The toxic effects of mercury on humans and other animals are well-documented and have been for decades. The chief effect is to impair neurological development, and one of the more frightening aspects of mercury pollution is how widespread it has become.
Yet it wasn't until this past week that the U.S. Environmental Protection Agency proposed new rules for power plants to reduce the spread of mercury and other toxic emissions, calling for a 91 percent cut over the next five years. That it has taken this long to address such a serious threat to human health is a sad case study of how the federal regulatory process doesn't work.
Even coal-fired power plant operators can't say they weren't aware of the hazards contained in their smoke. The EPA began developing standards for mercury during the Clinton administration, but that process was sidetracked during the Bush years and was the subject of extended litigation.
Frustrated by federal inaction, states have also jumped into the fray. The Maryland General Assembly adopted statewide restrictions on mercury emissions from power plants as part of the Maryland Healthy Air Act five years ago, but it required rallying veto-proof majorities in the House and Senate to stand up to then-Gov. Robert L. Ehrlich Jr.
About one-third of states have passed similar laws, but such a piecemeal approach has limited benefits. Maryland's air quality is as much a product of what floats in from neighboring states, particularly from coal-fired plants in the Midwest, as what happens here.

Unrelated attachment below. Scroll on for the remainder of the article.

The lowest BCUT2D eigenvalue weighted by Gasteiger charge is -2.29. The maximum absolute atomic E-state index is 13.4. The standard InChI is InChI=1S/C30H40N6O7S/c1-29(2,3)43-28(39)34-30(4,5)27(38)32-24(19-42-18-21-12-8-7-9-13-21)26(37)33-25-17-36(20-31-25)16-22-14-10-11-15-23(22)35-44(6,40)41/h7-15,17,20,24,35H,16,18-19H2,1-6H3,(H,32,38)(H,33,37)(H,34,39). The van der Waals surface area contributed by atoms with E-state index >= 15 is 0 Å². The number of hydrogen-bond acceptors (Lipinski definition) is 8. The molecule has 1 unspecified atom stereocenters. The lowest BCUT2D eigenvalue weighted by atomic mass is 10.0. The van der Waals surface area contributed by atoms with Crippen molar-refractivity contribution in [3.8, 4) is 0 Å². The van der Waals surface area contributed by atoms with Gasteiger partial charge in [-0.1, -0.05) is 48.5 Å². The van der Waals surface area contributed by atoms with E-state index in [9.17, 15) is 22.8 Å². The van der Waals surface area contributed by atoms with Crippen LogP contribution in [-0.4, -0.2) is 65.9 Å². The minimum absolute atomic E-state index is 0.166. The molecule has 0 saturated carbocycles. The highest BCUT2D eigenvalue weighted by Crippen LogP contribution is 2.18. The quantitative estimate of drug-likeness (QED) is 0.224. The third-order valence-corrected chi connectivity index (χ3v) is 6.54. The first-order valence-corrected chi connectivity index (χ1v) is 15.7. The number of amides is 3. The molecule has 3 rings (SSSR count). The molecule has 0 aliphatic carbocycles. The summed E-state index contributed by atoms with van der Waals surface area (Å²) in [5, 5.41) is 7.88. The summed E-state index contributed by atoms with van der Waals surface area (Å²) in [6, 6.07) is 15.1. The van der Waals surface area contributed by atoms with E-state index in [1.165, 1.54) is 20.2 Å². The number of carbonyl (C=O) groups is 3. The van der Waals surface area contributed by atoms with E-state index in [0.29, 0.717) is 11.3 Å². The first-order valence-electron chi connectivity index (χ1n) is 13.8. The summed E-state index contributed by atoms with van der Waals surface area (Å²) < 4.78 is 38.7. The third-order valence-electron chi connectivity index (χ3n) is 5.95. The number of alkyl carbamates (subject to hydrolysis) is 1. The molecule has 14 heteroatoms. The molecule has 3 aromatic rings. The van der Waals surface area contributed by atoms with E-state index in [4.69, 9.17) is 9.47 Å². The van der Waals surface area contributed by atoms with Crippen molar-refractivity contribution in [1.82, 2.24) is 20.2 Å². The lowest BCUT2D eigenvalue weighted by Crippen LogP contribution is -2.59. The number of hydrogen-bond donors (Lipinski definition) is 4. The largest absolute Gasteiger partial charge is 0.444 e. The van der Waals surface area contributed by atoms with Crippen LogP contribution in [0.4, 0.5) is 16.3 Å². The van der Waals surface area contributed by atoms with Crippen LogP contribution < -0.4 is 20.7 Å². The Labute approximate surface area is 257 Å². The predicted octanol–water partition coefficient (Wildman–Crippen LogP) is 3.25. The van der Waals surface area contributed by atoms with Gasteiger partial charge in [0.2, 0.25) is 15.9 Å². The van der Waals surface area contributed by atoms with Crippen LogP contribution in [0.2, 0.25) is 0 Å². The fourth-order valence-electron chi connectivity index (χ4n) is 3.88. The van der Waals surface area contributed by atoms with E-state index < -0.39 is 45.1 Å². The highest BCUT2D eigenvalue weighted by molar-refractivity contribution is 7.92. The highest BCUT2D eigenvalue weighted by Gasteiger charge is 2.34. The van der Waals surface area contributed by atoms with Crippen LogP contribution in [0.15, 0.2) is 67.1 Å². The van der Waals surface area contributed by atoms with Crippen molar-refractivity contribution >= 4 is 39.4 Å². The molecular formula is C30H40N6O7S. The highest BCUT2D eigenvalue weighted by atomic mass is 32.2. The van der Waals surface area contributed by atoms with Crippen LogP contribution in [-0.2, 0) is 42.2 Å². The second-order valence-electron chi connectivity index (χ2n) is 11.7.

The power industry fought the restrictions tooth and nail, arguing that the science wasn't sound (a familiar tactic of polluters these days) and that installing pollution controls would prove costly to consumers and the U.S. economy.
But while the EPA estimates that those measures may cost the industry $10 billion a year, that price tag pales when compared to the potential savings in reduced medical expenses and other health-related benefits of about $100 billion annually.
Those savings include about 17,000 fewer premature deaths and 11,000 fewer heart attacks per year when the reductions are fully in place. To ponder all the suffering that Americans might have been spared had these restrictions been imposed 11 years earlier when the current rulemaking process began is enough to make a person weep.
Naturally, Washington seems destined to make this same mistake all over again as Republicans in Congress look for ways to sabotage the EPA's current efforts to curb greenhouse gas emissions. Once again, the science on the subject is painfully clear, but opponents and their elected enablers seem bound and determined to thwart the regulatory process.
Perhaps the new rules on mercury, lead and other emissions will spur greater investment in cleaner energy that will also reduce the pace of climate change, one of the most serious environmental threats facing humanity. But history suggests it will not happen easily, no matter the cost — measured in dollars and lives — to ordinary Americans.